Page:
Skip to Content
Skip to Main Menu

Daily News Roundup: Tuesday, 9th February 2021

Posted: 9th February 2021


Opinion: Banks should not be recommending UK climate policy

Writing in the Independent, Donnachadh McCarthy criticises the participation of banking executives on the UK Government’s Climate Change Committee (CCC), arguing that they are not independent as evidenced by the omission of the fact that Barclays, HSBC and RBS have been among the top banks in the world for funding new fossil fuel projects. The latest CCC carbon budget also failed to recommend state investment in zero carbon projects, favouring the private sector, a position McCarthy considers “ludicrous” considering the current historic low interest rates. McCarthy concludes that, “the CCC’s work is too important for the future safety of the British public and nature, to be repeatedly enmeshed in damaging unnecessary conflicts of interests.”

Manx job losses 'reflect global challenges'

The loss of 120 jobs at Lloyds Bank on the Isle of Man "reflects the challenges that the banking sector has been experiencing globally", the treasury minister has said. A Lloyds spokesman said changes were being made as more people switched to online or mobile banking. Alfred Cannan said increasing digitisation in banking was "bound to have an impact" on future staffing.


Astia venture fund for female-led growth firms launched

A venture capital fund aimed at firms with women in executive positions has been launched by Silicon Valley company Astia. CEO Sharon Vosmek commented: “There is a great deal of talk about inclusion and women within venture capital, but VCs need to do what they do best – invest. With this new fund, Astia systemically invests in under-invested, yet out performing companies – where women are rightly in positions of power, equity and influence. Not just because it’s the right thing to do, but because it creates better companies and delivers stronger returns.” The firm has invested more than $27m in firms sourced by its Astia Expert Sift process.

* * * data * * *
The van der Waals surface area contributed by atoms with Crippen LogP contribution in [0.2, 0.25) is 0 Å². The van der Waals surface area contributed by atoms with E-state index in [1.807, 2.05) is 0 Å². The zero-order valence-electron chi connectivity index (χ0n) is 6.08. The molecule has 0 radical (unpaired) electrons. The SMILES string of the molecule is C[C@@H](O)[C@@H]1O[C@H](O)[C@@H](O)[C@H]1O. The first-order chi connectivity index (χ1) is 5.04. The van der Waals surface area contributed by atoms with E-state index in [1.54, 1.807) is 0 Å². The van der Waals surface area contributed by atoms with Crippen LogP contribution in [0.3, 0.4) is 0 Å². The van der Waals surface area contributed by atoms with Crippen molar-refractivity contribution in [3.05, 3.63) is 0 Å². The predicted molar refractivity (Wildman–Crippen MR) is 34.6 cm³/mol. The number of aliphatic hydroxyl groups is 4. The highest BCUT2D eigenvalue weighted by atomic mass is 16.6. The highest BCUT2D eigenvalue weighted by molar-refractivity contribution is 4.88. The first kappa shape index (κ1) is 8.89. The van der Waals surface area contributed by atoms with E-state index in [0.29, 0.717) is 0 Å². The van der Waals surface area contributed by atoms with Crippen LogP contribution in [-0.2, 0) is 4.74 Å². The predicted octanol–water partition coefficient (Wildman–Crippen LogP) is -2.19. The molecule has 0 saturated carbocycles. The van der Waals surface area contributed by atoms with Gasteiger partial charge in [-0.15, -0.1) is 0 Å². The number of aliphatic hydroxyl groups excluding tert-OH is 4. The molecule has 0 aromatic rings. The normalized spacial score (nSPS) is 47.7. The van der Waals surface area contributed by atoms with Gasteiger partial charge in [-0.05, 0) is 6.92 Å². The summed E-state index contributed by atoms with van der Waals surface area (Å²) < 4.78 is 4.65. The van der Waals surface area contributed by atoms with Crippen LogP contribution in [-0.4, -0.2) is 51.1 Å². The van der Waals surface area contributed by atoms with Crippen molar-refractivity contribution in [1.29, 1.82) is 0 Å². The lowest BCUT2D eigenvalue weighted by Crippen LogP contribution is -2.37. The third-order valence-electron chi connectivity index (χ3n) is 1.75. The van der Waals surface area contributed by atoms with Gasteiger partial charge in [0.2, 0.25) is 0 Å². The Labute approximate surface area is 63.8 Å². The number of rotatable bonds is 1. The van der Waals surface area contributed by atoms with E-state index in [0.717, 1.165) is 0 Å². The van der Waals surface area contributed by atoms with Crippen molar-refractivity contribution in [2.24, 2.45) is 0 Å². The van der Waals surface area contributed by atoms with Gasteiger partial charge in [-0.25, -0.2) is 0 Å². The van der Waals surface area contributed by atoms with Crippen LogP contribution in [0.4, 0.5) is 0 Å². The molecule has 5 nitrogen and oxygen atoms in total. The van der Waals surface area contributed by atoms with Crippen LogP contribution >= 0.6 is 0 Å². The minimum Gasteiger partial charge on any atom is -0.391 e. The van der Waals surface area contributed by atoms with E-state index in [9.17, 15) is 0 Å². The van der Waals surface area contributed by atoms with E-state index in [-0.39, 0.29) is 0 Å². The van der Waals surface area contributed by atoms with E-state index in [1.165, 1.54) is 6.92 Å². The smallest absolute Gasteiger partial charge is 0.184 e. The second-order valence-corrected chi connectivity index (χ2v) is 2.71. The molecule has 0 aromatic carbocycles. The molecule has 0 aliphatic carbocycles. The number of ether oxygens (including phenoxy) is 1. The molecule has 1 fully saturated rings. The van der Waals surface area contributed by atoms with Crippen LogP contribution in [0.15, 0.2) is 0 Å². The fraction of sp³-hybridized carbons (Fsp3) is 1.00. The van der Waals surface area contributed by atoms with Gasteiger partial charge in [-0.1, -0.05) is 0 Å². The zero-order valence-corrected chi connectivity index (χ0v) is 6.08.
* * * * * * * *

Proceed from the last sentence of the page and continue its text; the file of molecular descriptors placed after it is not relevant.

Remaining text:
TDR takes fourth shot at Arrow Global

TDR Capital has issued another offer for Arrow Global - its fourth approach – raising its offer to 305p a share. Arrow buys defaulted customer accounts from retail banks and credit card companies. Analysts at Jefferies said: “Although an approximately 32% premium to the current price, 305p is only 3% above early 2020 levels and is below our valuation of 420p.”

SoftBank’s Vision Fund posts best quarter since launch in 2017

Japanese technology giant Softbank reported a $13bn gain in its Vision Fund investments in the final quarter of 2020, thanks to the bull run on the US stock market. The figures reflect a dramatic turnround following a turbulent 12 months for Masayoshi Son’s group.


Swiss bankers play fintech catch-up

The FT examines how Swiss banks UBS and Julius Baer are among the traditional wealth managers looking to invest in fintech and digitisation to cut costs and serve their clients more efficiently.

Italy set to approve Credit Agricole's bid for Creval

The proposed takeover of Credito Valtellinese (Creval) by Credit Agricole Italy is set to be approved by the Italian government, according to sources.


Talks between Hyundai and Apple called off

Hyundai and Apple have broken off talks about producing autonomous vehicles sending Hyundai shares down 6.2%. In a statement, Hyundai said: “We are receiving requests for co-operation in joint development of autonomous electric vehicles from various companies, but they are at early stage and nothing has been decided.”


Airbus could prolong summer shutdown

Airbus has confirmed that it is monitoring developments and could shut down its plants for longer than usual this summer if conditions in the aerospace sector worsen because of coronavirus.


Bailey takes responsibility for regulatory failings at LC&F

The Governor of the Bank of England, Andrew Bailey, has told MPs that he takes responsibility for regulatory failings over the London Capital & Finance investment scandal, which left more than 11,000 investors with losses of up to £237m. Mr Bailey told the Treasury Select Committee that he did not personally have knowledge of the problems at LCF until the point it went into administration. “My personal involvement did not begin until then,” he said. He acknowledged that a key problem had been a failure to act on phone calls raising concerns about LCF. However, he said the call centre was receiving about 200,000 calls a year. “The red flags were buried in the 200,000 calls … There was no proper system for extracting that information.” An independent report last year by Dame Elizabeth Gloster said Bailey and the FCA’s executive committee were responsible for deficiencies that led to LCF’s collapse. However, Mr Bailey told the Treasury Committee that he “fundamentally disagreed” with Gloster’s findings. “She sort of suggested to you that if only we had told the staff to pull their socks up, the problem would have gone away,” he said.